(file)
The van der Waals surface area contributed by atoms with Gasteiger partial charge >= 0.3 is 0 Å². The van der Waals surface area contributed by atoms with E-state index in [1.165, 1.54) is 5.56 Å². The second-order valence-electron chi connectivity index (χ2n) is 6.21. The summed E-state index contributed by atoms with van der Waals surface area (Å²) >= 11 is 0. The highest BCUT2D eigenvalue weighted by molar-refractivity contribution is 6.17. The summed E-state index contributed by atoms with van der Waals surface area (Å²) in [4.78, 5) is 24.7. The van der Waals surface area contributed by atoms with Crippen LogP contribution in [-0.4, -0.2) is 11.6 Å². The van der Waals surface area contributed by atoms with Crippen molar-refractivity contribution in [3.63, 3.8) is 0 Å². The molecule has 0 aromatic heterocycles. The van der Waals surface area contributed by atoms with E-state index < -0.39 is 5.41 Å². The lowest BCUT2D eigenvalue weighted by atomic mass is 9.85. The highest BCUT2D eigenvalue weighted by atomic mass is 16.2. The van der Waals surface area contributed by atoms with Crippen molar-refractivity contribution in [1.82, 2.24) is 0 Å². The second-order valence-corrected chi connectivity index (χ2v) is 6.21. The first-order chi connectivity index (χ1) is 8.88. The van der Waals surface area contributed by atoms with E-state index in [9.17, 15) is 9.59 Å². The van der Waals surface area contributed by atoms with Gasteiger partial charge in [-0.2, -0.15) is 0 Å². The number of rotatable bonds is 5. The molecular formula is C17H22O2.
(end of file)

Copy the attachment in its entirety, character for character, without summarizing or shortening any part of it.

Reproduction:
The van der Waals surface area contributed by atoms with Gasteiger partial charge >= 0.3 is 0 Å². The van der Waals surface area contributed by atoms with E-state index in [1.165, 1.54) is 5.56 Å². The second-order valence-electron chi connectivity index (χ2n) is 6.21. The summed E-state index contributed by atoms with van der Waals surface area (Å²) >= 11 is 0. The highest BCUT2D eigenvalue weighted by molar-refractivity contribution is 6.17. The summed E-state index contributed by atoms with van der Waals surface area (Å²) in [4.78, 5) is 24.7. The van der Waals surface area contributed by atoms with Crippen LogP contribution in [-0.4, -0.2) is 11.6 Å². The van der Waals surface area contributed by atoms with Crippen molar-refractivity contribution in [3.63, 3.8) is 0 Å². The molecule has 0 aromatic heterocycles. The van der Waals surface area contributed by atoms with E-state index < -0.39 is 5.41 Å². The lowest BCUT2D eigenvalue weighted by atomic mass is 9.85. The highest BCUT2D eigenvalue weighted by atomic mass is 16.2. The van der Waals surface area contributed by atoms with Crippen molar-refractivity contribution in [1.82, 2.24) is 0 Å². The second-order valence-corrected chi connectivity index (χ2v) is 6.21. The first-order chi connectivity index (χ1) is 8.88. The van der Waals surface area contributed by atoms with E-state index in [9.17, 15) is 9.59 Å². The van der Waals surface area contributed by atoms with Gasteiger partial charge in [-0.2, -0.15) is 0 Å². The number of rotatable bonds is 5. The molecular formula is C17H22O2.